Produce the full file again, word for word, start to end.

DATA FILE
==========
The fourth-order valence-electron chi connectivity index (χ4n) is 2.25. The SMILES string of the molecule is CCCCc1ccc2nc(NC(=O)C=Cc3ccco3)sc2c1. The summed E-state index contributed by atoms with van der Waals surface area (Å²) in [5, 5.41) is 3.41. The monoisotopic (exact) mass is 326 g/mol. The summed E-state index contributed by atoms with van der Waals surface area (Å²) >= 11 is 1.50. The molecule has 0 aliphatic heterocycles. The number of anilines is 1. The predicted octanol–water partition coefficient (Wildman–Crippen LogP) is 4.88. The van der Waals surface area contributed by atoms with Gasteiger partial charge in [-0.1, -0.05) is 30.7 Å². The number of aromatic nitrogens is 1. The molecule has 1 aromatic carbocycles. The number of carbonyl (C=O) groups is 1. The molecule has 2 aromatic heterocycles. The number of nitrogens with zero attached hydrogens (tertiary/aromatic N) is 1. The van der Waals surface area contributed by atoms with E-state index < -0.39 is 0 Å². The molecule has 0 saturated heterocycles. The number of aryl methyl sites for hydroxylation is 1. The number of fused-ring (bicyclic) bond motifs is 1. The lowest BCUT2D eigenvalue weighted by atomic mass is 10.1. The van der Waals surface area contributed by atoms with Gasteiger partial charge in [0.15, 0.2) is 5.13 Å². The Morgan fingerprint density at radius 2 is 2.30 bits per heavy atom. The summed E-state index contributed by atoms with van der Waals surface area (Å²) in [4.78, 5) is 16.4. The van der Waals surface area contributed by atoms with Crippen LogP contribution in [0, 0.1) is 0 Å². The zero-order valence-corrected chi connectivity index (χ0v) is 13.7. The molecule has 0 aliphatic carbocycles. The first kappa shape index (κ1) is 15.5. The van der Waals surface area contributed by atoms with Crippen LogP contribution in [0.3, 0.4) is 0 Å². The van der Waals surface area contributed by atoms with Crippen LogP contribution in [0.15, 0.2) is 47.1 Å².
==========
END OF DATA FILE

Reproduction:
The fourth-order valence-electron chi connectivity index (χ4n) is 2.25. The SMILES string of the molecule is CCCCc1ccc2nc(NC(=O)C=Cc3ccco3)sc2c1. The summed E-state index contributed by atoms with van der Waals surface area (Å²) in [5, 5.41) is 3.41. The monoisotopic (exact) mass is 326 g/mol. The summed E-state index contributed by atoms with van der Waals surface area (Å²) >= 11 is 1.50. The molecule has 0 aliphatic heterocycles. The number of anilines is 1. The predicted octanol–water partition coefficient (Wildman–Crippen LogP) is 4.88. The van der Waals surface area contributed by atoms with Gasteiger partial charge in [-0.1, -0.05) is 30.7 Å². The number of aromatic nitrogens is 1. The molecule has 1 aromatic carbocycles. The number of carbonyl (C=O) groups is 1. The molecule has 2 aromatic heterocycles. The number of nitrogens with zero attached hydrogens (tertiary/aromatic N) is 1. The van der Waals surface area contributed by atoms with E-state index < -0.39 is 0 Å². The molecule has 0 saturated heterocycles. The number of aryl methyl sites for hydroxylation is 1. The number of fused-ring (bicyclic) bond motifs is 1. The lowest BCUT2D eigenvalue weighted by atomic mass is 10.1. The van der Waals surface area contributed by atoms with Gasteiger partial charge in [0.15, 0.2) is 5.13 Å². The Morgan fingerprint density at radius 2 is 2.30 bits per heavy atom. The summed E-state index contributed by atoms with van der Waals surface area (Å²) in [4.78, 5) is 16.4. The van der Waals surface area contributed by atoms with Crippen LogP contribution in [0, 0.1) is 0 Å². The zero-order valence-corrected chi connectivity index (χ0v) is 13.7. The molecule has 0 aliphatic carbocycles. The first kappa shape index (κ1) is 15.5. The van der Waals surface area contributed by atoms with Crippen LogP contribution in [0.3, 0.4) is 0 Å². The van der Waals surface area contributed by atoms with Crippen LogP contribution in [0.15, 0.2) is 47.1 Å².